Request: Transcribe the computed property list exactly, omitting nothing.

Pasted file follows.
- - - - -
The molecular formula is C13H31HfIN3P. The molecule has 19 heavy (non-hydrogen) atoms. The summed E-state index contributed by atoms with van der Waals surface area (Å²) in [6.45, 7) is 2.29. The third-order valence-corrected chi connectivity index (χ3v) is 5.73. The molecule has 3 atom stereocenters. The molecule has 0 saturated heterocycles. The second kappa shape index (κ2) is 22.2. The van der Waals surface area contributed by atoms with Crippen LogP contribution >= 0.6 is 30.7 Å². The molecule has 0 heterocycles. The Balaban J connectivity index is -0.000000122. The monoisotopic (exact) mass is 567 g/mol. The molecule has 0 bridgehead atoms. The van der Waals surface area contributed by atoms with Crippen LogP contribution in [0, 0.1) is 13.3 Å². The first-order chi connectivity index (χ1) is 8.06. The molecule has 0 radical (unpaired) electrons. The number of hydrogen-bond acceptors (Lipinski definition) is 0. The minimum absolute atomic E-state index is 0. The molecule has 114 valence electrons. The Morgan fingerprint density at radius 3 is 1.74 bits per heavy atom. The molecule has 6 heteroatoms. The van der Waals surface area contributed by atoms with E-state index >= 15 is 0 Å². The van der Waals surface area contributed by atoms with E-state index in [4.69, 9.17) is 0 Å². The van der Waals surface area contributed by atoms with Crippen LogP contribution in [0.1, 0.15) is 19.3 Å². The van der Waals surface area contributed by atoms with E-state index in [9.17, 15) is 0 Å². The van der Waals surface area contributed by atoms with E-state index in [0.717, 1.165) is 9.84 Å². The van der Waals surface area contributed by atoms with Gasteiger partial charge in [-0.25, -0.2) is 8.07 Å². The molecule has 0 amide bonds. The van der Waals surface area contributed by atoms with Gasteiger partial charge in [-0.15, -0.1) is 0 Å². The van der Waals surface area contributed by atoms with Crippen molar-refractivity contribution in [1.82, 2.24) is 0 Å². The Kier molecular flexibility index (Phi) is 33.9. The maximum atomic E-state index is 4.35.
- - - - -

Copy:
The molecular formula is C13H31HfIN3P. The molecule has 19 heavy (non-hydrogen) atoms. The summed E-state index contributed by atoms with van der Waals surface area (Å²) in [6.45, 7) is 2.29. The third-order valence-corrected chi connectivity index (χ3v) is 5.73. The molecule has 3 atom stereocenters. The molecule has 0 saturated heterocycles. The second kappa shape index (κ2) is 22.2. The van der Waals surface area contributed by atoms with Crippen LogP contribution >= 0.6 is 30.7 Å². The molecule has 0 heterocycles. The Balaban J connectivity index is -0.000000122. The monoisotopic (exact) mass is 567 g/mol. The molecule has 0 bridgehead atoms. The van der Waals surface area contributed by atoms with Crippen LogP contribution in [0, 0.1) is 13.3 Å². The first-order chi connectivity index (χ1) is 8.06. The molecule has 0 radical (unpaired) electrons. The number of hydrogen-bond acceptors (Lipinski definition) is 0. The minimum absolute atomic E-state index is 0. The molecule has 114 valence electrons. The Morgan fingerprint density at radius 3 is 1.74 bits per heavy atom. The molecule has 6 heteroatoms. The van der Waals surface area contributed by atoms with E-state index >= 15 is 0 Å². The van der Waals surface area contributed by atoms with E-state index in [4.69, 9.17) is 0 Å². The van der Waals surface area contributed by atoms with Crippen LogP contribution in [0.1, 0.15) is 19.3 Å². The van der Waals surface area contributed by atoms with E-state index in [9.17, 15) is 0 Å². The van der Waals surface area contributed by atoms with E-state index in [0.717, 1.165) is 9.84 Å². The van der Waals surface area contributed by atoms with Gasteiger partial charge in [-0.25, -0.2) is 8.07 Å². The molecule has 0 amide bonds. The van der Waals surface area contributed by atoms with Gasteiger partial charge in [-0.15, -0.1) is 0 Å². The van der Waals surface area contributed by atoms with Crippen molar-refractivity contribution in [1.82, 2.24) is 0 Å². The Kier molecular flexibility index (Phi) is 33.9. The maximum atomic E-state index is 4.35.